Oeufs en meurette (& a bacon epiphany)
Updated: Nov 17, 2022
There are some meals and flavors, like pieces of music, that even if experienced once, are never forgotten. One of these was a simple poached egg in red wine sauce served over thirty years ago at a restaurant in Paris called Pierre Vedel. Walking into this restaurant was entering a time machine. I recall dark wood, lace, and heavy velvet, all signifiers of traditional grande cuisine. I am sure these are fabricated memories of the décor, because the food tasted like a long ago roadtrip through pre-war Burgundy armed with a 1926 edition of the Guide Michelin. For years I assumed Restaurant Pierre Vedel was a storied institution, the kind of place where Paul Valéry and André Gide whiled away the afternoon at literary lunches à deux, or stodgy politicians of the Third Republic dined, plotting the downfall of yet another center left coalition government over coffee and cigars. I was amazed to discover recently that Pierre Vedel opened in 1977! And, even more incredible, Pierre himself is still with us, now retired from cooking and devoting himself to painting. On the basis of his oeufs en meurette, I had convinced myself that this person had been born in the 19th century.
The ladies at the barn provided me with some eggs this past week, so it was the opportune time to try my hand at oeufs en meurette. Nothing out of my kitchen could replicate Pierre's fabulous dish, but even an approximation could be delicious.
The eggs this week are brought to me by Ginger and Pidge. I also like the eggs from the Rhode Island Reds, Dipsy and Georgie, who are currently being bullied by Puff. I thought Ginger or maybe Olive, two of the bigger birds, could mount a resistance to the increasingly authoritarian administration inside the henhouse, but they have not offered an alternative narrative that the other chickens can get behind. The more time I spend around the coop, the more I am sucked into chicken politics. I have learned that we must be vigilant, as not even fluffy butts can protect against the erosion of democratic values.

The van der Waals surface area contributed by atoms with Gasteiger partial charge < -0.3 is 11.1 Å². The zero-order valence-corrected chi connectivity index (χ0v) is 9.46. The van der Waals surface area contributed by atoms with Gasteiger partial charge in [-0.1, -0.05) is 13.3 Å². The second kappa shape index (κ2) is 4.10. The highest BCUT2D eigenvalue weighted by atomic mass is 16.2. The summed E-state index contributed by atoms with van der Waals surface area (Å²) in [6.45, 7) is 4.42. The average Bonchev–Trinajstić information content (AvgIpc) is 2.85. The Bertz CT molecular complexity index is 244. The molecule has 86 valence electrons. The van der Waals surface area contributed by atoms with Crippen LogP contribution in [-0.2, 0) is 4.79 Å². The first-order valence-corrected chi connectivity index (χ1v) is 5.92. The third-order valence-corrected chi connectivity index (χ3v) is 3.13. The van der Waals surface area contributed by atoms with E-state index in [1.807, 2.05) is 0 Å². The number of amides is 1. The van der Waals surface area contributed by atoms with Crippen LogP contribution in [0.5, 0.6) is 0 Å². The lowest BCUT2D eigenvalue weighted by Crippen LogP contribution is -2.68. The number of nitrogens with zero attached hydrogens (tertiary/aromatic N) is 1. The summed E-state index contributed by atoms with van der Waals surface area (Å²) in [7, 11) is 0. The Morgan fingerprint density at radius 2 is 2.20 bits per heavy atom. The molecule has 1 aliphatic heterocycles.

The first ingredient for the sauce, bacon, posed an obstacle. We are not pork eaters, and while I can live without bacon and pork for the most part, and I generally don't bother trying to find substitutes for meats, certain sauces require that deep, fatty, earthy flavor. There are many recipes for vegan bacon and fake bacon, but I did not need to replicate the textures, just the taste. After taste testing a number of options found on the interwebs, I hit upon the undeniable bacon flavor courtesy of America's cooking genius Bryant Terry (if you don't have his brilliant vegan cookbook, Vegetable Kingdom, stop reading this and go buy it!). I used his recipe for umami powder and added a few drops of liquid smoke, as well as a quarter teaspoon of Worcestershire sauce, and, using some tofu test strips, husband confirmed that we had achieved bacon!
2 tablespoons coconut oil
1 tablespoon Bryant Terry umami powder:
¾ ounce dried porcini mushrooms, roughly chopped
¾ cup whole raw cashews
3 tablespoons nutritional yeast
2 tablespoons raw pine nuts
1 teaspoon salt
a few drops of liquid smoke
1/4 tsp Worcester sauce
you can add a bit more salt to taste
Oeufs en meurette
bacon flavor (see above)
half a yellow onion, chopped
6 ounces cremini or baby bella mushrooms, trimmed and thickly sliced
1 clove garlic, crushed
1 bottle of light bodied red wine, preferably Pinot Noir
1 teaspoon sugar
1 teaspoon fresh thyme
tablespoon good quality red wine vinegar
salt and freshly ground black pepper, to taste
chives or green herbs of your choice
Add a few tablespoons of "bacon" flavor to a cast iron skillet or Dutch oven.
When oil is hot, add onions and mushrooms and cook until the water from the mushrooms has evaporated, about 6 minutes. Don't commit the culinary crime of crowding your pan, as I have done here. Learn from this.
Add garlic and cook until fragrant, about 2 minutes.
Add red wine, sugar and thyme. Enjoy the beautiful color of the sauce at this stage.
Simmer until the wine has reduced by a third (~ 20 minutes).
Add red wine vinegar and a few tablespoons of water and continue to simmer on low until the sauce has reduced by another third, about 15 minutes.
Poach an egg to your taste. I like them fairly runny on the inside, and simmer my eggs for about 3-4 minutes in water that is bubbling but not boiling. I have no particular tips on how best to poach an egg except that I find stirring the water and creating a vortex into which you dunk your raw egg does help it hold together better while poaching. I have not mastered egg poaching, however, and still lose a fair amount of egg white in the process.
Assemble by spooning first the sauce and some of the mushrooms into a dish, and top with an egg. Garnish with chives or any green herbs of your choice. This recipe makes enough sauce for ~4 eggs.
Oeufs en meurette can turn into a meal if you add some challah toast sticks pan fried in butter. This is as good a use of butter as any in the history of Western Civilization. I know this is a broad statement, but I stand by it.